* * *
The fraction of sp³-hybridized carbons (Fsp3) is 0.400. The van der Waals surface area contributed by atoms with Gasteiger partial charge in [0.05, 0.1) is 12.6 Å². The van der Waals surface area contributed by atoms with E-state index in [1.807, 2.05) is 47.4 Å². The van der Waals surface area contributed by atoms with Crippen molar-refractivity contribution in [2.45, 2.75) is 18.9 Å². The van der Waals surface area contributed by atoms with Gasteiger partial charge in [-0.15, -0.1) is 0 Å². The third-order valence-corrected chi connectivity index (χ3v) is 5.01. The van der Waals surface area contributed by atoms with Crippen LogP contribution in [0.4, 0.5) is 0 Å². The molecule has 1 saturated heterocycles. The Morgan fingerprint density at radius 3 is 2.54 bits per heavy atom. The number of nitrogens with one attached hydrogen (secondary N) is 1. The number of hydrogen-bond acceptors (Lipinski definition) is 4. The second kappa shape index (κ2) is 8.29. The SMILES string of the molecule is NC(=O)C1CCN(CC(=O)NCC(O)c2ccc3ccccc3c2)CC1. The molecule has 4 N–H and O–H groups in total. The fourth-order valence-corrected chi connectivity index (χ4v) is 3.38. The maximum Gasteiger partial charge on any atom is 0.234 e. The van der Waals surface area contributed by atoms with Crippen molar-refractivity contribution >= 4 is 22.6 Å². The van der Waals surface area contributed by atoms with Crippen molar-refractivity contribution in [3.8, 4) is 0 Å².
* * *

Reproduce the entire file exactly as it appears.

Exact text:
The fraction of sp³-hybridized carbons (Fsp3) is 0.400. The van der Waals surface area contributed by atoms with Gasteiger partial charge in [0.05, 0.1) is 12.6 Å². The van der Waals surface area contributed by atoms with E-state index in [1.807, 2.05) is 47.4 Å². The van der Waals surface area contributed by atoms with Crippen molar-refractivity contribution in [2.45, 2.75) is 18.9 Å². The van der Waals surface area contributed by atoms with Gasteiger partial charge in [-0.15, -0.1) is 0 Å². The third-order valence-corrected chi connectivity index (χ3v) is 5.01. The van der Waals surface area contributed by atoms with Crippen LogP contribution in [0.4, 0.5) is 0 Å². The molecule has 1 saturated heterocycles. The Morgan fingerprint density at radius 3 is 2.54 bits per heavy atom. The number of nitrogens with one attached hydrogen (secondary N) is 1. The number of hydrogen-bond acceptors (Lipinski definition) is 4. The second kappa shape index (κ2) is 8.29. The SMILES string of the molecule is NC(=O)C1CCN(CC(=O)NCC(O)c2ccc3ccccc3c2)CC1. The molecule has 4 N–H and O–H groups in total. The fourth-order valence-corrected chi connectivity index (χ4v) is 3.38. The maximum Gasteiger partial charge on any atom is 0.234 e. The van der Waals surface area contributed by atoms with Crippen molar-refractivity contribution >= 4 is 22.6 Å². The van der Waals surface area contributed by atoms with Crippen molar-refractivity contribution in [3.8, 4) is 0 Å².